#### Transcript x - Royal Holloway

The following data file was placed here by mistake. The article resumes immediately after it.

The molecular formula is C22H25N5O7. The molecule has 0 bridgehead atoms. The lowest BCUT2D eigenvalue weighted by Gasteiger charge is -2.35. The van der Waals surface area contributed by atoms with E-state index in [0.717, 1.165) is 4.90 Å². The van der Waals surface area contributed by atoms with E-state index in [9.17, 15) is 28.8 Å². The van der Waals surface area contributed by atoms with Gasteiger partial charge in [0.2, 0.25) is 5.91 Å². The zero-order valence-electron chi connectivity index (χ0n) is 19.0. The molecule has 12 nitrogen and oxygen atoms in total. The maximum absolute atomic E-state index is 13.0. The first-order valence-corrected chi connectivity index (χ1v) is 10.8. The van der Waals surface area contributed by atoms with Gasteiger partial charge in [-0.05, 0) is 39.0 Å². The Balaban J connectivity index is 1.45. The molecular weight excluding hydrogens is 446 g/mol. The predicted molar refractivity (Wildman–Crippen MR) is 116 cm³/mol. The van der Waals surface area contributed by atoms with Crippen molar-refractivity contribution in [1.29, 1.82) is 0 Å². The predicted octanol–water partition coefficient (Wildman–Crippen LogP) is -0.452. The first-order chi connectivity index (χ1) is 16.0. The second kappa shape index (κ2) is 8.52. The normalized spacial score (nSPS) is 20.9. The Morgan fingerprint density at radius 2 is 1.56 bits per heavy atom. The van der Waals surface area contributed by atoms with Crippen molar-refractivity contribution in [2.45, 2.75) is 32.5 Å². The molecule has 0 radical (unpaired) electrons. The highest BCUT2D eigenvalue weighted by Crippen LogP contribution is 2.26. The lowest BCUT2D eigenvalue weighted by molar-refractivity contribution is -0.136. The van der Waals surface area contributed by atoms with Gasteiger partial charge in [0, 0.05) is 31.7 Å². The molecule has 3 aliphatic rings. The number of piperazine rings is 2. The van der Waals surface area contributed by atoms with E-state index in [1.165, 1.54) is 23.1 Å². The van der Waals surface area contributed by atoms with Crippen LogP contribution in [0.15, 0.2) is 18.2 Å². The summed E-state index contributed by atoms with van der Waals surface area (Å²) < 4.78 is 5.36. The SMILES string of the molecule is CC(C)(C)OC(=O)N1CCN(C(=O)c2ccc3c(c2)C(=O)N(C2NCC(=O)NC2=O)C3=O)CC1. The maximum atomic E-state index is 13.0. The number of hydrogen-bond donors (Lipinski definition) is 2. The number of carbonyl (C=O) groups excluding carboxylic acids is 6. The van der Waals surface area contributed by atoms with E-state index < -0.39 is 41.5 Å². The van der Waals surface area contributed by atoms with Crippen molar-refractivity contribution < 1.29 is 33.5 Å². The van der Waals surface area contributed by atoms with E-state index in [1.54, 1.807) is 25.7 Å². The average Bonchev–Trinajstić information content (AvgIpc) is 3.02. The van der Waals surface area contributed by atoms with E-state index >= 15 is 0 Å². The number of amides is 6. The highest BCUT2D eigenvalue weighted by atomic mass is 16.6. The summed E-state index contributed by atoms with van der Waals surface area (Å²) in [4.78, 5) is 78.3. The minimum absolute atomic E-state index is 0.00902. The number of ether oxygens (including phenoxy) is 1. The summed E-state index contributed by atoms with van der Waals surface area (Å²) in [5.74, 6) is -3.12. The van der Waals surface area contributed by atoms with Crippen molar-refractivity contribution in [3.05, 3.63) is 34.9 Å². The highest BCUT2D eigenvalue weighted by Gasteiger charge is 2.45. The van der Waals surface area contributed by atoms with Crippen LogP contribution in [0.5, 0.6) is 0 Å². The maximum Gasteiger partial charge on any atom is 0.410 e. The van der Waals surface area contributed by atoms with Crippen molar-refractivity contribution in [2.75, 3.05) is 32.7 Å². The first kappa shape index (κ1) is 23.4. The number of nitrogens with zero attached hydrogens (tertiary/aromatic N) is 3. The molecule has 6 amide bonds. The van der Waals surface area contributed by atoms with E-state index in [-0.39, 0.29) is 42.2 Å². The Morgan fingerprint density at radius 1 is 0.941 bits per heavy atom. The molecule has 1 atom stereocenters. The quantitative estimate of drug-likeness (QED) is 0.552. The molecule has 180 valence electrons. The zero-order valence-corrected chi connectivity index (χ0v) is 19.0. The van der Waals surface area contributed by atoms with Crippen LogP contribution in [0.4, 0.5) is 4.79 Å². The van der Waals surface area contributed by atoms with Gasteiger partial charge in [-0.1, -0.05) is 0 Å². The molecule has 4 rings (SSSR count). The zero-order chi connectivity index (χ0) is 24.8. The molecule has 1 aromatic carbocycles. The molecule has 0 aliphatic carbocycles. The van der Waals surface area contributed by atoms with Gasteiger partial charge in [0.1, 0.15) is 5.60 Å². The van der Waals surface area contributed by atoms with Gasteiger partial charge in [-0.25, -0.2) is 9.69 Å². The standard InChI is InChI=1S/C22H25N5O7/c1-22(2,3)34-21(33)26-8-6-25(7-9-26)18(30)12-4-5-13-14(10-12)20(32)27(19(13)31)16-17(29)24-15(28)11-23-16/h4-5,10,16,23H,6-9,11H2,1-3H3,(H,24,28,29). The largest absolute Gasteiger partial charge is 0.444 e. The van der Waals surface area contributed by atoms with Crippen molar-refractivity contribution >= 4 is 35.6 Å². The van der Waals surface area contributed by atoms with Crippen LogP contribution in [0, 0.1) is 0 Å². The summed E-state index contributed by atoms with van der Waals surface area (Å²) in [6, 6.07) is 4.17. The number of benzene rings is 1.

Statistical Methods for Particle Physics Lecture 2: multivariate methods http://indico.ihep.ac.cn/event/4902/ iSTEP 2015 Shandong University, Jinan August 11-19, 2015 Glen Cowan (谷林·科恩） Physics Department Royal Holloway, University of London [email protected] www.pp.rhul.ac.uk/~cowan G. Cowan iSTEP 2015, Jinan / Statistics for Particle Physics / Lecture 2 1 Outline Lecture 1: Introduction and review of fundamentals Probability, random variables, pdfs Parameter estimation, maximum likelihood Statistical tests for discovery and limits Lecture 2: Multivariate methods Neyman-Pearson lemma Fisher discriminant, neural networks Boosted decision trees Lecture 3: Systematic uncertainties and further topics Nuisance parameters (Bayesian and frequentist) Experimental sensitivity The look-elsewhere effect G. Cowan iSTEP 2015, Jinan / Statistics for Particle Physics / Lecture 2 2 Resources on multivariate methods C.M. Bishop, Pattern Recognition and Machine Learning, Springer, 2006 T. Hastie, R. Tibshirani, J. Friedman, The Elements of Statistical Learning, 2nd ed., Springer, 2009 R. Duda, P. Hart, D. Stork, Pattern Classification, 2nd ed., Wiley, 2001 A. Webb, Statistical Pattern Recognition, 2nd ed., Wiley, 2002. Ilya Narsky and Frank C. Porter, Statistical Analysis Techniques in Particle Physics, Wiley, 2014. 朱永生 （编著），实验数据多元统计分析， 科学出版社， 北 京，2009。 G. Cowan iSTEP 2015, Jinan / Statistics for Particle Physics / Lecture 2 3 statpatrec.sourceforge.net Future support for project not clear. G. Cowan iSTEP 2015, Jinan / Statistics for Particle Physics / Lecture 2 4 A simulated SUSY event in ATLAS high pT jets of hadrons high pT muons p p missing transverse energy G. Cowan iSTEP 2015, Jinan / Statistics for Particle Physics / Lecture 2 page 5 Background events This event from Standard Model ttbar production also has high pT jets and muons, and some missing transverse energy. → can easily mimic a SUSY event. G. Cowan iSTEP 2015, Jinan / Statistics for Particle Physics / Lecture 2 page 6 Defining a multivariate critical region For each event, measure, e.g., x1 = missing energy, x2 = electron pT, x3 = ... Each event is a point in n-dimensional x-space; critical region is now defined by a ‘decision boundary’ in this space. What is best way to determine the boundary? H0 (b) Perhaps with ‘cuts’: H1 (s) W G. Cowan iSTEP 2015, Jinan / Statistics for Particle Physics / Lecture 2 7 Other multivariate decision boundaries Or maybe use some other sort of decision boundary: linear or nonlinear H0 H0 H1 H1 W W Multivariate methods for finding optimal critical region have become a Big Industry (neural networks, boosted decision trees,...), benefitting from recent advances in Machine Learning. G. Cowan iSTEP 2015, Jinan / Statistics for Particle Physics / Lecture 2 8 Test statistics The boundary of the critical region for an n-dimensional data space x = (x1,..., xn) can be defined by an equation of the form where t(x1,…, xn) is a scalar test statistic. We can work out the pdfs Decision boundary is now a single ‘cut’ on t, defining the critical region. So for an n-dimensional problem we have a corresponding 1-d problem. G. Cowan iSTEP 2015, Jinan / Statistics for Particle Physics / Lecture 2 9 Test statistic based on likelihood ratio How can we choose a test’s critical region in an ‘optimal way’? Neyman-Pearson lemma states: To get the highest power for a given significance level in a test of H0, (background) versus H1, (signal) the critical region should have inside the region, and ≤ c outside, where c is a constant chosen to give a test of the desired size. Equivalently, optimal scalar test statistic is N.B. any monotonic function of this is leads to the same test. G. Cowan iSTEP 2015, Jinan / Statistics for Particle Physics / Lecture 2 10 Classification viewed as a statistical test Probability to reject H0 if true (type I error): α = size of test, significance level, false discovery rate Probability to accept H0 if H1 true (type II error): 1 - β = power of test with respect to H1 Equivalently if e.g. H0 = background, H1 = signal, use efficiencies: G. Cowan iSTEP 2015, Jinan / Statistics for Particle Physics / Lecture 2 11 Purity / misclassification rate Consider the probability that an event of signal (s) type classified correctly (i.e., the event selection purity), Use Bayes’ theorem: prior probability Here W is signal region posterior probability = signal purity = 1 – signal misclassification rate Note purity depends on the prior probability for an event to be signal or background as well as on s/b efficiencies. G. Cowan iSTEP 2015, Jinan / Statistics for Particle Physics / Lecture 2 12 Neyman-Pearson doesn’t usually help We usually don’t have explicit formulae for the pdfs f (x|s), f (x|b), so for a given x we can’t evaluate the likelihood ratio Instead we may have Monte Carlo models for signal and background processes, so we can produce simulated data: generate x ~ f (x|s) → x1,..., xN generate x ~ f (x|b) → x1,..., xN This gives samples of “training data” with events of known type. Can be expensive (1 fully simulated LHC event ~ 1 CPU minute). G. Cowan iSTEP 2015, Jinan / Statistics for Particle Physics / Lecture 2 13 Approximate LR from histograms N(x|s) Want t(x) = f (x|s)/ f(x|b) for x here One possibility is to generate MC data and construct histograms for both signal and background. N (x|s) ≈ f (x|s) N(x|b) x N (x|b) ≈ f (x|b) x G. Cowan Use (normalized) histogram values to approximate LR: Can work well for single variable. iSTEP 2015, Jinan / Statistics for Particle Physics / Lecture 2 14 Approximate LR from 2D-histograms Suppose problem has 2 variables. Try using 2-D histograms: background signal Approximate pdfs using N (x,y|s), N (x,y|b) in corresponding cells. But if we want M bins for each variable, then in n-dimensions we have Mn cells; can’t generate enough training data to populate. → Histogram method usually not usable for n > 1 dimension. G. Cowan iSTEP 2015, Jinan / Statistics for Particle Physics / Lecture 2 15 Strategies for multivariate analysis Neyman-Pearson lemma gives optimal answer, but cannot be used directly, because we usually don’t have f (x|s), f (x|b). Histogram method with M bins for n variables requires that we estimate Mn parameters (the values of the pdfs in each cell), so this is rarely practical. A compromise solution is to assume a certain functional form for the test statistic t (x) with fewer parameters; determine them (using MC) to give best separation between signal and background. Alternatively, try to estimate the probability densities f (x|s) and f (x|b) (with something better than histograms) and use the estimated pdfs to construct an approximate likelihood ratio. G. Cowan iSTEP 2015, Jinan / Statistics for Particle Physics / Lecture 2 16 Linear test statistic Suppose there are n input variables: x = (x1,..., xn). Consider a linear function: For a given choice of the coefficients w = (w1,..., wn) we will get pdfs f (y|s) and f (y|b) : G. Cowan iSTEP 2015, Jinan / Statistics for Particle Physics / Lecture 2 17 Linear test statistic Fisher: to get large difference between means and small widths for f (y|s) and f (y|b), maximize the difference squared of the expectation values divided by the sum of the variances: Setting ∂J / ∂wi = 0 gives for w = (w1, ... wn): , G. Cowan iSTEP 2015, Jinan / Statistics for Particle Physics / Lecture 2 18 The Fisher discriminant The resulting coefficients wi define a Fisher discriminant. Coefficients defined up to multiplicative constant; can also add arbitrary offset, i.e., usually define test statistic as Boundaries of the test’s critical region are surfaces of constant y(x), here linear (hyperplanes): G. Cowan iSTEP 2015, Jinan / Statistics for Particle Physics / Lecture 2 19 Fisher discriminant for Gaussian data Suppose the pdfs of the input variables, f (x|s) and f (x|b), are both multivariate Gaussians with same covariance but different means: f (x|s) = Gauss(μs, V) f (x|b) = Gauss(μb, V) Same covariance Vij = cov[xi, xj] In this case it can be shown that the Fisher discriminant is i.e., it is a monotonic function of the likelihood ratio and thus leads to the same critical region. So in this case the Fisher discriminant provides an optimal statistical test. G. Cowan iSTEP 2015, Jinan / Statistics for Particle Physics / Lecture 2 20 G. Cowan iSTEP 2015, Jinan / Statistics for Particle Physics / Lecture 2 21 G. Cowan iSTEP 2015, Jinan / Statistics for Particle Physics / Lecture 2 22 G. Cowan iSTEP 2015, Jinan / Statistics for Particle Physics / Lecture 2 23 G. Cowan iSTEP 2015, Jinan / Statistics for Particle Physics / Lecture 2 24 G. Cowan iSTEP 2015, Jinan / Statistics for Particle Physics / Lecture 2 25 The activation function For activation function h(·) often use logistic sigmoid: G. Cowan iSTEP 2015, Jinan / Statistics for Particle Physics / Lecture 2 26 G. Cowan iSTEP 2015, Jinan / Statistics for Particle Physics / Lecture 2 27 Network architecture Theorem: An MLP with a single hidden layer having a sufficiently large number of nodes can approximate arbitrarily well the optimal decision boundary. Holds for any continuous non-polynomial activation function Leshno, Lin, Pinkus and Schocken (1993) Neural Networks 6, 861-867 However, the number of required nodes may be very large; cannot train well with finite samples of training data. Recent advances in Deep Neural Networks have shown important advantages in having multiple hidden layers. For a particle physics application of Deep Learning, see e.g. Baldi, Sadowski and Whiteson, Nature Communications 5 (2014); arXiv:1402.4735. G. Cowan iSTEP 2015, Jinan / Statistics for Particle Physics / Lecture 2 28 G. Cowan iSTEP 2015, Jinan / Statistics for Particle Physics / Lecture 2 29 G. Cowan iSTEP 2015, Jinan / Statistics for Particle Physics / Lecture 2 30 G. Cowan iSTEP 2015, Jinan / Statistics for Particle Physics / Lecture 2 31 Overtraining Including more parameters in a classifier makes its decision boundary increasingly flexible, e.g., more nodes/layers for a neural network. A “flexible” classifier may conform too closely to the training points; the same boundary will not perform well on an independent test data sample (→ “overtraining”). training sample G. Cowan independent test sample iSTEP 2015, Jinan / Statistics for Particle Physics / Lecture 2 32 Monitoring overtraining If we monitor the fraction of misclassified events (or similar, e.g., error function E(w)) for test and training samples, it will usually decrease for both as the boundary is made more flexible: error rate optimum at minimum of error rate for test sample increase in error rate indicates overtraining test sample training sample flexibility (e.g., number of nodes/layers in MLP) G. Cowan iSTEP 2015, Jinan / Statistics for Particle Physics / Lecture 2 33 Neural network example from LEP II Signal: e+e- → W+W- (often 4 well separated hadron jets) Background: e+e- → qqgg (4 less well separated hadron jets) ← input variables based on jet structure, event shape, ... none by itself gives much separation. Neural network output: (Garrido, Juste and Martinez, ALEPH 96-144) G. Cowan iSTEP 2015, Jinan / Statistics for Particle Physics / Lecture 2 page 34 G. Cowan iSTEP 2015, Jinan / Statistics for Particle Physics / Lecture 2 35 G. Cowan iSTEP 2015, Jinan / Statistics for Particle Physics / Lecture 2 36 G. Cowan iSTEP 2015, Jinan / Statistics for Particle Physics / Lecture 2 37 G. Cowan iSTEP 2015, Jinan / Statistics for Particle Physics / Lecture 2 38 Naive Bayes method First decorrelate x, i.e., find y = Ax, with cov[yi, yj] = V[yi] δij . Pdfs of x and y are then related by where If nonlinear features of g(y) not too important, estimate using product of marginal pdfs: Do separately for the two hypotheses s and b (separate matrices As and Ab and marginal pdfs gs,i, gb,i). Then define test statistic as Called Naive Bayes classifier. Reduces problem of estimating an n-dimensional pdf to finding n one-dimensional marginal pdfs. G. Cowan iSTEP 2015, Jinan / Statistics for Particle Physics / Lecture 2 39 Kernel-based PDE (KDE) Consider d dimensions, N training events, x1, ..., xN, estimate f (x) with x where we want to know pdf kernel x of ith training event bandwidth (smoothing parameter) Use e.g. Gaussian kernel: G. Cowan iSTEP 2015, Jinan / Statistics for Particle Physics / Lecture 2 40 Gaussian KDE in 1-dimension Suppose the pdf (dashed line) below is not known in closed form, but we can generate events that follow it (the red tick marks): Goal is to find an approximation to the pdf using the generated date values. G. Cowan iSTEP 2015, Jinan / Statistics for Particle Physics / Lecture 2 41 Gaussian KDE in 1-dimension (cont.) Place a kernel pdf (here a Gaussian) centred around each generated event weighted by 1/Nevent: G. Cowan iSTEP 2015, Jinan / Statistics for Particle Physics / Lecture 2 42 Gaussian KDE in 1-dimension (cont.) The KDE estimate the pdf is given by the sum of all of the Gaussians: G. Cowan iSTEP 2015, Jinan / Statistics for Particle Physics / Lecture 2 43 Choice of kernel width The width h of the Gaussians is analogous to the bin width of a histogram. If it is too small, the estimator has noise: G. Cowan iSTEP 2015, Jinan / Statistics for Particle Physics / Lecture 2 44 Choice of kernel width (cont.) If width of Gaussian kernels too large, structure is washed out: G. Cowan iSTEP 2015, Jinan / Statistics for Particle Physics / Lecture 2 45 KDE discussion Various strategies can be applied to choose width h of kernel based trade-off between bias and variance (noise). Adaptive KDE allows width of kernel to vary, e.g., wide where target pdf is low (few events); narrow where pdf is high. Advantage of KDE: no training! Disadvantage of KDE: to evaluate we need to sum Nevent terms, so if we have many events this can be slow. Special treatment required if kernel extends beyond range where pdf defined. Can e.g., renormalize the kernels to unity inside the allowed range; alternatively “mirror” the events about the boundary (contribution from the mirrored events exactly compensates the amount lost outside the boundary). Software in ROOT: RooKeysPdf (K. Cranmer, CPC 136:198,2001) G. Cowan iSTEP 2015, Jinan / Statistics for Particle Physics / Lecture 2 46 Each event characterized by 3 variables, x, y, z: G. Cowan iSTEP 2015, Jinan / Statistics for Particle Physics / Lecture 2 47 Test example (x, y, z) y y no cut on z z < 0.75 x y x y z < 0.25 z < 0.5 x G. Cowan iSTEP 2015, Jinan / Statistics for Particle Physics / Lecture 2 x 48 Test example results Fisher discriminant Multilayer perceptron Naive Bayes, no decorrelation Naive Bayes with decorrelation G. Cowan iSTEP 2015, Jinan / Statistics for Particle Physics / Lecture 2 49 Particle i.d. in MiniBooNE Detector is a 12-m diameter tank of mineral oil exposed to a beam of neutrinos and viewed by 1520 photomultiplier tubes: Search for to e oscillations required particle i.d. using information from the PMTs. G. Cowan H.J. Yang, MiniBooNE PID, DNP06 iSTEP 2015, Jinan / Statistics for Particle Physics / Lecture 2 page 50 Decision trees Out of all the input variables, find the one for which with a single cut gives best improvement in signal purity: where wi. is the weight of the ith event. Resulting nodes classified as either signal/background. Iterate until stop criterion reached based on e.g. purity or minimum number of events in a node. The set of cuts defines the decision boundary. G. Cowan Example by MiniBooNE experiment, B. Roe et al., NIM 543 (2005) 577 iSTEP 2015, Jinan / Statistics for Particle Physics / Lecture 2 page 51 Finding the best single cut The level of separation within a node can, e.g., be quantified by the Gini coefficient, calculated from the (s or b) purity as: For a cut that splits a set of events a into subsets b and c, one can quantify the improvement in separation by the change in weighted Gini coefficients: where, e.g., Choose e.g. the cut to the maximize ; a variant of this scheme can use instead of Gini e.g. the misclassification rate: G. Cowan iSTEP 2015, Jinan / Statistics for Particle Physics / Lecture 2 page 52 Decision trees (2) The terminal nodes (leaves) are classified a signal or background depending on majority vote (or e.g. signal fraction greater than a specified threshold). This classifies every point in input-variable space as either signal or background, a decision tree classifier, with discriminant function f(x) = 1 if x in signal region, -1 otherwise Decision trees tend to be very sensitive to statistical fluctuations in the training sample. Methods such as boosting can be used to stabilize the tree. G. Cowan iSTEP 2015, Jinan / Statistics for Particle Physics / Lecture 2 page 53 G. Cowan iSTEP 2015, Jinan / Statistics for Particle Physics / Lecture 2 page 54 1 1 G. Cowan iSTEP 2015, Jinan / Statistics for Particle Physics / Lecture 2 page 55 G. Cowan iSTEP 2015, Jinan / Statistics for Particle Physics / Lecture 2 page 56 G. Cowan iSTEP 2015, Jinan / Statistics for Particle Physics / Lecture 2 page 57 G. Cowan iSTEP 2015, Jinan / Statistics for Particle Physics / Lecture 2 page 58 < G. Cowan iSTEP 2015, Jinan / Statistics for Particle Physics / Lecture 2 page 59 G. Cowan iSTEP 2015, Jinan / Statistics for Particle Physics / Lecture 2 page 60 Monitoring overtraining From MiniBooNE example: Performance stable after a few hundred trees. G. Cowan iSTEP 2015, Jinan / Statistics for Particle Physics / Lecture 2 page 61 A simple example (2D) Consider two variables, x1 and x2, and suppose we have formulas for the joint pdfs for both signal (s) and background (b) events (in real problems the formulas are usually not available). f(x1|x2) ~ Gaussian, different means for s/b, Gaussians have same σ, which depends on x2, f(x2) ~ exponential, same for both s and b, f(x1, x2) = f(x1|x2) f(x2): G. Cowan iSTEP 2015, Jinan / Statistics for Particle Physics / Lecture 2 page 62 Joint and marginal distributions of x1, x2 background signal Distribution f(x2) same for s, b. So does x2 help discriminate between the two event types? G. Cowan iSTEP 2015, Jinan / Statistics for Particle Physics / Lecture 2 page 63 Likelihood ratio for 2D example Neyman-Pearson lemma says best critical region is determined by the likelihood ratio: Equivalently we can use any monotonic function of this as a test statistic, e.g., Boundary of optimal critical region will be curve of constant ln t, and this depends on x2! G. Cowan iSTEP 2015, Jinan / Statistics for Particle Physics / Lecture 2 page 64 Contours of constant MVA output Exact likelihood ratio G. Cowan Fisher discriminant iSTEP 2015, Jinan / Statistics for Particle Physics / Lecture 2 page 65 Contours of constant MVA output Multilayer Perceptron 1 hidden layer with 2 nodes Boosted Decision Tree 200 iterations (AdaBoost) Training samples: 105 signal and 105 background events G. Cowan iSTEP 2015, Jinan / Statistics for Particle Physics / Lecture 2 page 66 ROC curve ROC = “receiver operating characteristic” (term from signal processing). Shows (usually) background rejection (1-εb) versus signal efficiency εs. Higher curve is better; usually analysis focused on a small part of the curve. G. Cowan iSTEP 2015, Jinan / Statistics for Particle Physics / Lecture 2 page 67 2D Example: discussion Even though the distribution of x2 is same for signal and background, x1 and x2 are not independent, so using x2 as an input variable helps. Here we can understand why: high values of x2 correspond to a smaller σ for the Gaussian of x1. So high x2 means that the value of x1 was well measured. If we don’t consider x2, then all of the x1 measurements are lumped together. Those with large σ (low x2) “pollute” the well measured events with low σ (high x2). Often in HEP there may be variables that are characteristic of how well measured an event is (region of detector, number of pile-up vertices,...). Including these variables in a multivariate analysis preserves the information carried by the well-measured events, leading to improved performance. G. Cowan iSTEP 2015, Jinan / Statistics for Particle Physics / Lecture 2 page 68 Summary on multivariate methods Particle physics has used several multivariate methods for many years: linear (Fisher) discriminant neural networks naive Bayes and has in recent years started to use a few more: boosted decision trees support vector machines kernel density estimation k-nearest neighbour The emphasis is often on controlling systematic uncertainties between the modeled training data and Nature to avoid false discovery. Although many classifier outputs are "black boxes", a discovery at 5 significance with a sophisticated (opaque) method will win the competition if backed up by, say, 4 evidence from a cut-based method. G. Cowan iSTEP 2015, Jinan / Statistics for Particle Physics / Lecture 2 page 69 Extra slides G. Cowan iSTEP 2015, Jinan / Statistics for Particle Physics / Lecture 2 page 70 Example of optimal selection region: measurement of signal cross section Suppose that for a given event selection region, the expected numbers of signal and background events are: cross section efficiency luminosity The number n of selected events will follow a Poisson distribution with mean value s + b: G. Cowan iSTEP 2015, Jinan / Statistics for Particle Physics / Lecture 2 71 Optimal selection for measurement of signal rate Suppose only unknown is s (or equivalently, σs) and goal is to measure this with best possible accuracy by counting the number of events n observed in data. The (log-)likelihood function is Set derivative of lnL(s) with respect to s equal to zero and solve to find maximum-likelihood estimator: Variance of s⌃ is: So “relative precision” of measurement is: G. Cowan iSTEP 2015, Jinan / Statistics for Particle Physics / Lecture 2 72 Optimal selection (continued) So if our goal is best relative precision of a measurement, then choose the event selection region to maximize In other analyses, we may not know whether the signal process exists (e.g., SUSY), and goal is to search for it. Then we try to maximize the probability, assuming the signal exists, of discovery, i.e., rejecting background-only hypothesis. To do this we can maximize, e.g., or similar (depending on details of problem; more on this later). In general, optimal trade-off between efficiency and purity will depend on the goals of the analysis. G. Cowan iSTEP 2015, Jinan / Statistics for Particle Physics / Lecture 2 73